That was 1985. Howe Gelb changed the name of the band to Giant Sand that year, and went off to seek his own crazy fortune as the voice of that ensemble, leaving Billy behind.

“Shortly after, I put together a really great band that I’m proud of called Las Cruces, which had my ex-wife in it, Bridget Keating, who was the best violin player I’ve ever known… Had Marx Loeb in it [on drums], Scott Garber on bass, Jimmy Miller on guitar. It was just a really cool band, and we were doing really good, and things were looking really good, and I flaked. Ended up going away, that’s when I went away, was January 1988.”

I ask Billy about what it was that got him put away. He gets a pained expression, the words come slowly. “You can look it up, man.”

“Nothing I’m proud of. I didn’t have a gun. Doesn’t much change nothing. I did what I did.”



Man, I done ten years in your all’s backyard/Florence prison yards/make a man go crazy, then hard.

  • “Tucson Kills,” Charmed Life

As much as Billy wants to leave prison behind, it was a powerful shaping force for him as a writer and songwriter. It would have been anyway, even if it weren’t prison, even if it weren’t the kind of place that forces you to adapt in order to survive – simply because it’s the place where he spent years developing his craft.

“I was gone for a long time… pretty much, in there, I just started to write. Write songs. Rainer had given me a tape that I could tune my guitar to, because I was given a 12-string by this really nice woman… I remember doing that in Florence constantly. Nobody ever minded, I was real respectful, never had a problem playing. But a lot of times I wouldn’t have [the guitar], you know, it would get taken away for an infraction or something. So I would write songs in my head and figure it out when I could get the guitar. And I wrote a lot of stories which I took my song lyrics from, and vice versa.”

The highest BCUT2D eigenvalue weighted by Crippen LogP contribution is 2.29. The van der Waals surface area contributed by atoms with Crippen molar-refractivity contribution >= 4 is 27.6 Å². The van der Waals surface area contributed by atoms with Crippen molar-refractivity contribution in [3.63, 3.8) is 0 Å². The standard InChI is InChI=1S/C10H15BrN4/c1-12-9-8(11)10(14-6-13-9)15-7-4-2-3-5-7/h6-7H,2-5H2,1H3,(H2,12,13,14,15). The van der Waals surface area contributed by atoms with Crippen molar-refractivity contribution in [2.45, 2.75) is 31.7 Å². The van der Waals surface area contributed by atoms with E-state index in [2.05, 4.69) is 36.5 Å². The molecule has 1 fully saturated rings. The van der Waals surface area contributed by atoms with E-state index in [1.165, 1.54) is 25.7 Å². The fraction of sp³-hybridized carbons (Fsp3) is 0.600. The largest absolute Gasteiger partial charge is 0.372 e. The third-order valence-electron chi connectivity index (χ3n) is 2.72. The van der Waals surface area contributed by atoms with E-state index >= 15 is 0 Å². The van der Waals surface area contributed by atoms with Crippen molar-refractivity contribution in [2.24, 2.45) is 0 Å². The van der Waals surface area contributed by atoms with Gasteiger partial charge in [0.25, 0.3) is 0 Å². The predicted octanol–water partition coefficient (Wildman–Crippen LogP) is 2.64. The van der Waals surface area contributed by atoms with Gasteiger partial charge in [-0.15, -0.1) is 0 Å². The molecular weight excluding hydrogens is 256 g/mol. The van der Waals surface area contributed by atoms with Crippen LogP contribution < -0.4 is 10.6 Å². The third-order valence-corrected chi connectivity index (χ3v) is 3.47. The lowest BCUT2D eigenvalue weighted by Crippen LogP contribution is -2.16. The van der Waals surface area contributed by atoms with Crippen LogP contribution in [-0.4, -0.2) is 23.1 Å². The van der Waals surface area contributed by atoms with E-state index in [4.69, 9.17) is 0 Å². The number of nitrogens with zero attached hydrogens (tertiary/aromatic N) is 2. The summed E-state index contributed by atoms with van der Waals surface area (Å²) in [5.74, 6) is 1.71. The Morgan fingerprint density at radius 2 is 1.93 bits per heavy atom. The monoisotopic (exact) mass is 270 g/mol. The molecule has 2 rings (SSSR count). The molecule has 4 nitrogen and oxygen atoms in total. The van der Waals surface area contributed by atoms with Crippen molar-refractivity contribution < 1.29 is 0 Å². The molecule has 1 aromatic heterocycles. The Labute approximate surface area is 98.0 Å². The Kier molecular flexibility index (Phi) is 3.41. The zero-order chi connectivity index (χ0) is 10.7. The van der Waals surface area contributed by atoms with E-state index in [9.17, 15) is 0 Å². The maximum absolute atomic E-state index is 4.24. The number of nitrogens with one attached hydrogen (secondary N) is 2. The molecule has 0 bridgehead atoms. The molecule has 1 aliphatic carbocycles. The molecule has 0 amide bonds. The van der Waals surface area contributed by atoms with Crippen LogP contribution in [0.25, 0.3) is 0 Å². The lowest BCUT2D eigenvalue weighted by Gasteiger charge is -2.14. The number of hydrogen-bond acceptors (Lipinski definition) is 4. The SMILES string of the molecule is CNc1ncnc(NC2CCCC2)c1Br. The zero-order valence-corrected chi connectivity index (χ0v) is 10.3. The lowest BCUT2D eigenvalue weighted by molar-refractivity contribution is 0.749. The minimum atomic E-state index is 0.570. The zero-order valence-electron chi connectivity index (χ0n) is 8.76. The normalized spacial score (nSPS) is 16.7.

Some of those “infractions” included heroin possession, even in prison. A tenacious and bitter thing to shake.

Sedlmayr took classes there with Richard Shelton, the head of the UA’s creative writing program at the time, “who spent 30-some years of his life giving it freely, to go out to the prison and work with men, writing. So he published some of my stuff and some other convicts’ stuff. So that was something, you know. But after a while in there, I let ‘out here’ go… you have to do that. Some guys didn’t, but I had to. It just became what it was. I was in there a long time.” The New Times interview has him talking about obsessively lifting weights, finding his place among the racial gangs. Crazy, then hard.

And the rug had been pulled out from under him when he got back. “It was very confusing for me, when I came out, to find my way… Everything changed in the music business, the computer thing happened, and the guys that I knew were sort of getting the last of the old-school [record deals, where] if you’re a good band, you get picked up by a label and they pay for a record and you have to pay ‘em back.”

He’s recorded a few projects since he got out, like The 50 Percenter with Rich Hopkins. “I used to bellyache about a lot of stuff, but there’s no use to it… we did some good things together. We made some money, and more important, we made some good music.” He adds, with a wry grin, “That nobody heard.” Nothing has really stuck. One of his favorites from that newer repertoire, a song called “White Powder Ma,” he wrote with Mike Davis from the MC5 – and it ended up on “an out-of-print album on a European label.”

He laughs. “They have it at the library.”

“It was neat to get to know Mike, you know. He’d been a hero of mine as a kid, so that was really exciting to me. And I liked Mike, he was really nice.” Billy pauses for a moment. “He died. A lot of good people die. Howie Salmon just died, and he was one of the most talented sweethearts that you’d ever meet. You can’t… every day, I mean, you never know what the next one’s gonna be.”



“There was a man that played the National steel guitar / He played in every bar / He was the brightest star.”

  • “Tucson Kills,” Charmed Life

“I’m glad that he liked me and he took me on.” It’s not just that Rainer lifted Billy out of the funk of losing The Pedestrians when that band broke up, by starting the thing that would become the Giant Sandworms. Billy had a special relationship with Rainer, or vice versa, or something like that.